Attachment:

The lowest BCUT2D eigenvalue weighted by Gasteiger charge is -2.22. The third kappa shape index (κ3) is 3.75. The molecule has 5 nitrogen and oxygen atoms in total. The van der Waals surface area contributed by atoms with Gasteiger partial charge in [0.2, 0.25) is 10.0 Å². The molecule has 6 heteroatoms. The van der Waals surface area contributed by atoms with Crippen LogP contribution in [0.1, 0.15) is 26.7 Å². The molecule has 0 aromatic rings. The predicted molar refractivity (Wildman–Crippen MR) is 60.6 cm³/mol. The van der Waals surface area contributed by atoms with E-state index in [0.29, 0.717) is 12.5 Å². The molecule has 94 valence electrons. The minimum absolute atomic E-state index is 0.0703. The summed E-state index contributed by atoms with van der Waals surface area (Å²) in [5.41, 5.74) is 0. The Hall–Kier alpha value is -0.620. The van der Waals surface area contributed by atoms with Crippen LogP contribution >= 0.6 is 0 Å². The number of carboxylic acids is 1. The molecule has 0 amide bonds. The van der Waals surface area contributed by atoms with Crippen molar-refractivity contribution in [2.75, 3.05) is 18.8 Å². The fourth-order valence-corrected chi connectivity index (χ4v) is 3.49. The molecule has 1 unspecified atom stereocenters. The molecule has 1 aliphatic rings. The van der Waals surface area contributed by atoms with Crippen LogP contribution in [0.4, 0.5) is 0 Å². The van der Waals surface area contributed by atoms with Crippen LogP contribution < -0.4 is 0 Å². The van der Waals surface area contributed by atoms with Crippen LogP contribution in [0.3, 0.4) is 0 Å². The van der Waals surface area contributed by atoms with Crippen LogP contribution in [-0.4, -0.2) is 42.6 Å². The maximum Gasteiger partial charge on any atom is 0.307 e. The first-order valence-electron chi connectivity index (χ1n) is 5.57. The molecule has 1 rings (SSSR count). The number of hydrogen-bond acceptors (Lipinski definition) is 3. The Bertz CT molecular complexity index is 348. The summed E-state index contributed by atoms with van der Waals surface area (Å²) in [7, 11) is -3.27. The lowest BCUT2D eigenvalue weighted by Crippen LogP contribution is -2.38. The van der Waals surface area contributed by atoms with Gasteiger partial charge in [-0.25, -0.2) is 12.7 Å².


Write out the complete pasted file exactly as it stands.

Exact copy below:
The lowest BCUT2D eigenvalue weighted by Gasteiger charge is -2.22. The third kappa shape index (κ3) is 3.75. The molecule has 5 nitrogen and oxygen atoms in total. The van der Waals surface area contributed by atoms with Gasteiger partial charge in [0.2, 0.25) is 10.0 Å². The molecule has 6 heteroatoms. The van der Waals surface area contributed by atoms with Crippen LogP contribution in [0.1, 0.15) is 26.7 Å². The molecule has 0 aromatic rings. The predicted molar refractivity (Wildman–Crippen MR) is 60.6 cm³/mol. The van der Waals surface area contributed by atoms with E-state index in [0.29, 0.717) is 12.5 Å². The molecule has 94 valence electrons. The minimum absolute atomic E-state index is 0.0703. The summed E-state index contributed by atoms with van der Waals surface area (Å²) in [5.41, 5.74) is 0. The Hall–Kier alpha value is -0.620. The van der Waals surface area contributed by atoms with Crippen LogP contribution >= 0.6 is 0 Å². The number of carboxylic acids is 1. The molecule has 0 amide bonds. The van der Waals surface area contributed by atoms with Crippen molar-refractivity contribution in [2.75, 3.05) is 18.8 Å². The fourth-order valence-corrected chi connectivity index (χ4v) is 3.49. The molecule has 1 unspecified atom stereocenters. The molecule has 1 aliphatic rings. The van der Waals surface area contributed by atoms with Crippen LogP contribution in [0.4, 0.5) is 0 Å². The van der Waals surface area contributed by atoms with Crippen LogP contribution < -0.4 is 0 Å². The van der Waals surface area contributed by atoms with Crippen LogP contribution in [0.3, 0.4) is 0 Å². The van der Waals surface area contributed by atoms with Crippen LogP contribution in [-0.4, -0.2) is 42.6 Å². The maximum Gasteiger partial charge on any atom is 0.307 e. The first-order valence-electron chi connectivity index (χ1n) is 5.57. The molecule has 1 rings (SSSR count). The number of hydrogen-bond acceptors (Lipinski definition) is 3. The Bertz CT molecular complexity index is 348. The summed E-state index contributed by atoms with van der Waals surface area (Å²) in [7, 11) is -3.27. The lowest BCUT2D eigenvalue weighted by Crippen LogP contribution is -2.38. The van der Waals surface area contributed by atoms with Gasteiger partial charge in [-0.25, -0.2) is 12.7 Å².